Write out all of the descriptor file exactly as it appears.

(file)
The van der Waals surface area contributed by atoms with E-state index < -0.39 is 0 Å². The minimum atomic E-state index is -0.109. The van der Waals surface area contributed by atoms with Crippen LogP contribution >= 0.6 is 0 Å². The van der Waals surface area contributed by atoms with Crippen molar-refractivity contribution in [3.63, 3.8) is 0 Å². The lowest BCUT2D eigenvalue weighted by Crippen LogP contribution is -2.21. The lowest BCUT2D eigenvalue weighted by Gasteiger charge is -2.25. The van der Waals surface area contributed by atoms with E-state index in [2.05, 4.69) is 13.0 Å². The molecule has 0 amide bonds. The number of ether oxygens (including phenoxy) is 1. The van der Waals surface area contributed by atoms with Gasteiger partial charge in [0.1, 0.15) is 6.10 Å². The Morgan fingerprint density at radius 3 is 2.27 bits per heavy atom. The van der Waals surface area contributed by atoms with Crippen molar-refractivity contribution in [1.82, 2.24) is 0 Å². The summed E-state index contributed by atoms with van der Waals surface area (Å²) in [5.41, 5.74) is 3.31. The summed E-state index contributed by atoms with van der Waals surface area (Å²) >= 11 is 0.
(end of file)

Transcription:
The van der Waals surface area contributed by atoms with E-state index < -0.39 is 0 Å². The minimum atomic E-state index is -0.109. The van der Waals surface area contributed by atoms with Crippen LogP contribution >= 0.6 is 0 Å². The van der Waals surface area contributed by atoms with Crippen molar-refractivity contribution in [3.63, 3.8) is 0 Å². The lowest BCUT2D eigenvalue weighted by Crippen LogP contribution is -2.21. The lowest BCUT2D eigenvalue weighted by Gasteiger charge is -2.25. The van der Waals surface area contributed by atoms with E-state index in [2.05, 4.69) is 13.0 Å². The molecule has 0 amide bonds. The number of ether oxygens (including phenoxy) is 1. The van der Waals surface area contributed by atoms with Gasteiger partial charge in [0.1, 0.15) is 6.10 Å². The Morgan fingerprint density at radius 3 is 2.27 bits per heavy atom. The van der Waals surface area contributed by atoms with Crippen molar-refractivity contribution in [1.82, 2.24) is 0 Å². The summed E-state index contributed by atoms with van der Waals surface area (Å²) in [5.41, 5.74) is 3.31. The summed E-state index contributed by atoms with van der Waals surface area (Å²) >= 11 is 0.